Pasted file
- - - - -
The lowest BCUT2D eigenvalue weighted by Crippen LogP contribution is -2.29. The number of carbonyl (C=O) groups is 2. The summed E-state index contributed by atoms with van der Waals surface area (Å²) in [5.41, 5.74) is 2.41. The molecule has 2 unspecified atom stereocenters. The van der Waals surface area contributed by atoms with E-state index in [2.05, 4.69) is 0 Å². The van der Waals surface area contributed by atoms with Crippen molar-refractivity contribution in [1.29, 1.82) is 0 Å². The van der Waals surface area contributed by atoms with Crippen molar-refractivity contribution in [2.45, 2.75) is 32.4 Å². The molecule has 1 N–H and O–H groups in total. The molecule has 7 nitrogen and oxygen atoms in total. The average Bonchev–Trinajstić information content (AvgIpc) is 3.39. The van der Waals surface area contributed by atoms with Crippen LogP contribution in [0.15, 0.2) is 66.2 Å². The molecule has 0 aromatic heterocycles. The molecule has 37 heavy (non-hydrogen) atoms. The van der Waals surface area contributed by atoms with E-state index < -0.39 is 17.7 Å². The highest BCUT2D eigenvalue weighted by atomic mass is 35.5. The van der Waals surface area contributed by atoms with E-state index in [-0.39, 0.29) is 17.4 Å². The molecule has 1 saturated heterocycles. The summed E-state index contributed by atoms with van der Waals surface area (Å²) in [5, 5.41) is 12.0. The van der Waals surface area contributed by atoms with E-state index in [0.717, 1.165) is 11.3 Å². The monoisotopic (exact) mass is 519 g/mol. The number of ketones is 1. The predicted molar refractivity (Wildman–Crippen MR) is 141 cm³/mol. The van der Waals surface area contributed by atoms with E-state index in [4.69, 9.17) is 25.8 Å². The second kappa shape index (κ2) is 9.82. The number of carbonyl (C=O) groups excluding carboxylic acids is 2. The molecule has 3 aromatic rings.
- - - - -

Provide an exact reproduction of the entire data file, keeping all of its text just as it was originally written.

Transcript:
The lowest BCUT2D eigenvalue weighted by Crippen LogP contribution is -2.29. The number of carbonyl (C=O) groups is 2. The summed E-state index contributed by atoms with van der Waals surface area (Å²) in [5.41, 5.74) is 2.41. The molecule has 2 unspecified atom stereocenters. The van der Waals surface area contributed by atoms with E-state index in [2.05, 4.69) is 0 Å². The van der Waals surface area contributed by atoms with Crippen molar-refractivity contribution in [1.29, 1.82) is 0 Å². The van der Waals surface area contributed by atoms with Crippen molar-refractivity contribution in [2.45, 2.75) is 32.4 Å². The molecule has 1 N–H and O–H groups in total. The molecule has 7 nitrogen and oxygen atoms in total. The average Bonchev–Trinajstić information content (AvgIpc) is 3.39. The van der Waals surface area contributed by atoms with Crippen LogP contribution in [0.15, 0.2) is 66.2 Å². The molecule has 0 aromatic heterocycles. The molecule has 37 heavy (non-hydrogen) atoms. The van der Waals surface area contributed by atoms with E-state index < -0.39 is 17.7 Å². The highest BCUT2D eigenvalue weighted by atomic mass is 35.5. The van der Waals surface area contributed by atoms with E-state index in [-0.39, 0.29) is 17.4 Å². The molecule has 1 saturated heterocycles. The summed E-state index contributed by atoms with van der Waals surface area (Å²) in [5, 5.41) is 12.0. The van der Waals surface area contributed by atoms with E-state index in [0.717, 1.165) is 11.3 Å². The monoisotopic (exact) mass is 519 g/mol. The number of ketones is 1. The predicted molar refractivity (Wildman–Crippen MR) is 141 cm³/mol. The van der Waals surface area contributed by atoms with E-state index in [4.69, 9.17) is 25.8 Å². The second kappa shape index (κ2) is 9.82. The number of carbonyl (C=O) groups excluding carboxylic acids is 2. The molecule has 3 aromatic rings.